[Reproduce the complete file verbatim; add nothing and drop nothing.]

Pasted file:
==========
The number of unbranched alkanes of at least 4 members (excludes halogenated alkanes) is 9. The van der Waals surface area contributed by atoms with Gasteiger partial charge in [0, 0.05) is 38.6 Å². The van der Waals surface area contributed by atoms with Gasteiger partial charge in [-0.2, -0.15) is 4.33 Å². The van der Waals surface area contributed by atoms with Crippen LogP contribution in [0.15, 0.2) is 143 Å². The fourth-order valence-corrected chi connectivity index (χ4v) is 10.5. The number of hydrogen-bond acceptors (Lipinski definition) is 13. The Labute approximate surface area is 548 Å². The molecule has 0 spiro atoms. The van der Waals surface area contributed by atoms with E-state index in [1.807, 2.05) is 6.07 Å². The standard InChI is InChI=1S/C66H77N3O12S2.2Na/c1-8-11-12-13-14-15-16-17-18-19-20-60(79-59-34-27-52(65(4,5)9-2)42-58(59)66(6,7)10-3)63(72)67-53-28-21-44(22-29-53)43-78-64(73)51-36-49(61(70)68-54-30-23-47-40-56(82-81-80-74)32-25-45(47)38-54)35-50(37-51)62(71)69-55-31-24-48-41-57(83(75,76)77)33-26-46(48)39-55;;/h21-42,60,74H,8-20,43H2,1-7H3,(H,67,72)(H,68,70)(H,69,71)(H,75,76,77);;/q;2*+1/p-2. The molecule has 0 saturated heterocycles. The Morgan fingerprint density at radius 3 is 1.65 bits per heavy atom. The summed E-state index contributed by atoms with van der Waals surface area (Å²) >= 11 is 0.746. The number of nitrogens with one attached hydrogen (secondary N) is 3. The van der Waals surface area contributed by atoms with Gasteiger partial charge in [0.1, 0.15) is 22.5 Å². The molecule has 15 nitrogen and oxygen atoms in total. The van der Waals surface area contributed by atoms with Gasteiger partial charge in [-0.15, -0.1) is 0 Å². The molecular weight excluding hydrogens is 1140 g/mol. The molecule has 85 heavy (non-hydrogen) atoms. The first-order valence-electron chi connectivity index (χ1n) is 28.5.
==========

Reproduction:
The number of unbranched alkanes of at least 4 members (excludes halogenated alkanes) is 9. The van der Waals surface area contributed by atoms with Gasteiger partial charge in [0, 0.05) is 38.6 Å². The van der Waals surface area contributed by atoms with Gasteiger partial charge in [-0.2, -0.15) is 4.33 Å². The van der Waals surface area contributed by atoms with Crippen LogP contribution in [0.15, 0.2) is 143 Å². The fourth-order valence-corrected chi connectivity index (χ4v) is 10.5. The number of hydrogen-bond acceptors (Lipinski definition) is 13. The Labute approximate surface area is 548 Å². The molecule has 0 spiro atoms. The van der Waals surface area contributed by atoms with E-state index in [1.807, 2.05) is 6.07 Å². The standard InChI is InChI=1S/C66H77N3O12S2.2Na/c1-8-11-12-13-14-15-16-17-18-19-20-60(79-59-34-27-52(65(4,5)9-2)42-58(59)66(6,7)10-3)63(72)67-53-28-21-44(22-29-53)43-78-64(73)51-36-49(61(70)68-54-30-23-47-40-56(82-81-80-74)32-25-45(47)38-54)35-50(37-51)62(71)69-55-31-24-48-41-57(83(75,76)77)33-26-46(48)39-55;;/h21-42,60,74H,8-20,43H2,1-7H3,(H,67,72)(H,68,70)(H,69,71)(H,75,76,77);;/q;2*+1/p-2. The molecule has 0 saturated heterocycles. The Morgan fingerprint density at radius 3 is 1.65 bits per heavy atom. The summed E-state index contributed by atoms with van der Waals surface area (Å²) >= 11 is 0.746. The number of nitrogens with one attached hydrogen (secondary N) is 3. The van der Waals surface area contributed by atoms with Gasteiger partial charge in [0.1, 0.15) is 22.5 Å². The molecule has 15 nitrogen and oxygen atoms in total. The van der Waals surface area contributed by atoms with Gasteiger partial charge in [-0.15, -0.1) is 0 Å². The molecular weight excluding hydrogens is 1140 g/mol. The molecule has 85 heavy (non-hydrogen) atoms. The first-order valence-electron chi connectivity index (χ1n) is 28.5.